Pruitt OK'd as EPA chief over environmentalists' objections
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WASHINGTON — Over the strong objections of environmental groups, the Senate confirmed Scott Pruitt to lead the Environmental Protection Agency on Friday, giving President Donald Trump an eager partner to
Pruitt was sworn in later Friday by Supreme Court Justice Samuel Alito.
In six years as Oklahoma's attorney general, Pruitt filed 14 lawsuits challenging EPA regulations that included limits on carbon emissions from coal-fired power plants. He also sued over the EPA's recent expansion of water bodies regulated under the Clean Water Act, a federal measure opposed by industries that would be forced to clean up polluted wastewater.
Pruitt submitted his resignation as attorney general to Oklahoma Gov. Mary Fallin on Friday.
Pruitt's supporters cheered his confirmation, hailing the 48-year-old Republican lawyer as the ideal pick to roll back environmental regulations they say are a drag on the nation's economy.
"EPA has made life hard for families all across America," said Sen. John Barrasso, R-Wyo., chairman of the Senate Environment and Public Works Committee. "The agency has issued punishing regulations that caused many hardworking Americans to lose their jobs. Mr. Pruitt will bring much needed change."
The vote was 52-46 as Republican leaders used their party's narrow Senate majority to push Pruitt's confirmation despite calls from top Democrats to delay the vote until requested emails are released next week.
Sen. Susan Collins of Maine was the lone Republican vote against Pruitt. Two Democrats from states with economies heavily dependent on fossil fuels crossed party lines to support Trump's pick, Sens. Joe Manchin of West Virginia and Heidi Heitkamp of North Dakota.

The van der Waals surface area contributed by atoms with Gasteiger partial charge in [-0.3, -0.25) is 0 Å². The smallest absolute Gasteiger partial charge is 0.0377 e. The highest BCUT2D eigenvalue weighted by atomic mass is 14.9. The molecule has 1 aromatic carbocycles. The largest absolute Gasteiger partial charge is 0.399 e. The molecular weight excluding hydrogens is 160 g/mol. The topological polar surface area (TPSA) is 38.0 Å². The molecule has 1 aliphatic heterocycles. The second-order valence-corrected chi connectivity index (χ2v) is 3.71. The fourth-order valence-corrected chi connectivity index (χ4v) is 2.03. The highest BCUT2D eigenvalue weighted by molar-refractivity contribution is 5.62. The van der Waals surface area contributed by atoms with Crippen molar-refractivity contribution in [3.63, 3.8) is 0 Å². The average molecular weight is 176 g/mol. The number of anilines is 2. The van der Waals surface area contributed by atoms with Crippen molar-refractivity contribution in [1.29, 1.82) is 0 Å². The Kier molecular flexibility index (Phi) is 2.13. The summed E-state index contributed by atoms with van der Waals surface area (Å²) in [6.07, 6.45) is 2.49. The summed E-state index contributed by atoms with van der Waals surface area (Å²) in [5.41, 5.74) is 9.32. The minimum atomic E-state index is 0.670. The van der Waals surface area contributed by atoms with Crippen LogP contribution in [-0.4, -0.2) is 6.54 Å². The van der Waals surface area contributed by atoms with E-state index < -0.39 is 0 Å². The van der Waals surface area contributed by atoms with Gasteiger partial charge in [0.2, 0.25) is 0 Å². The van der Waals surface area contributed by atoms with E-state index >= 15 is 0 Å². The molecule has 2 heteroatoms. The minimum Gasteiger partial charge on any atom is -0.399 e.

During his Senate confirmation hearing last month, Pruitt said he disagreed with Trump's past statements that global warming is a hoax. However, Pruitt has previously expressed doubt about scientific evidence showing that the planet is heating up and that humans are to blame.
Pruitt's nomination was vigorously opposed by environmental groups and hundreds of current and former EPA employees, who fear he will preside over massive budget and staff cuts.
"The biologists, scientists, lab technicians, engineers and other civil servants who work at the EPA must be able to do their jobs without political interference or fear of retribution," said J. David Cox Sr., president of the American Federation of Government Employees, a
Democrats boycotted a committee vote on Pruitt's nomination last month, citing his refusal to hand over thousands of emails that he exchanged with oil and gas executives. As part of a public records lawsuit, a state judge in Oklahoma on Thursday concluded there was no legal justification for Pruitt's withholding his correspondence for the past two years. She ordered him to release most of the emails by next week.
Senate Democratic Leader Chuck Schumer called for Senate Majority Leader Mitch McConnell, R-Ky., to delay Pruitt's confirmation vote for 10 days. Schumer, of New York, tried to draw a direct line between Pruitt's withheld emails and last year's demands from Republicans during the presidential campaign.
"Emails! Remember emails?" Schumer asked on the Senate floor. "'We should get them out!' they said about Hillary Clinton. ... If they weren't worried about them, then why rush?"
To dramatize their cause, Democrats kept the Senate in session Thursday night into Friday morning with speeches opposing Pruitt's confirmation. Democrats were still marching to the floor at daybreak.
In the end, McConnell had the votes. So far, the Senate has confirmed 14 out of 22 Trump Cabinet or Cabinet-level picks requiring confirmation.
Another nominee, billionaire businessman Wilbur Ross, cleared a Senate hurdle on Friday and is on track to win approval to serve as commerce secretary. A final vote is slated for Feb. 27.
Trump has tapped some of the wealthiest Americans to serve in his Cabinet, and ethics reviews have slowed the confirmation process. So have Senate Democrats, who have opposed nominees and forced hours of debate.
Pruitt is closely aligned in his home state with oil and gas companies, whose executives have backed his political campaigns. Though Pruitt ran unopposed for a second term in 2014, public campaign finance reports show he raised more than $700,000, much of it from people in the energy and utility industries.
Environmental groups have already begun hiring additional lawyers to stymie as much of Pruitt's agenda as possible in court.
"Scott Pruitt is the worst pick ever confirmed to lead the EPA," said Rhea Suh, president of the Natural Resources
Tim Talley contributed from Oklahoma City.
Follow AP environmental writer Michael Biesecker at Twitter.com/mbieseck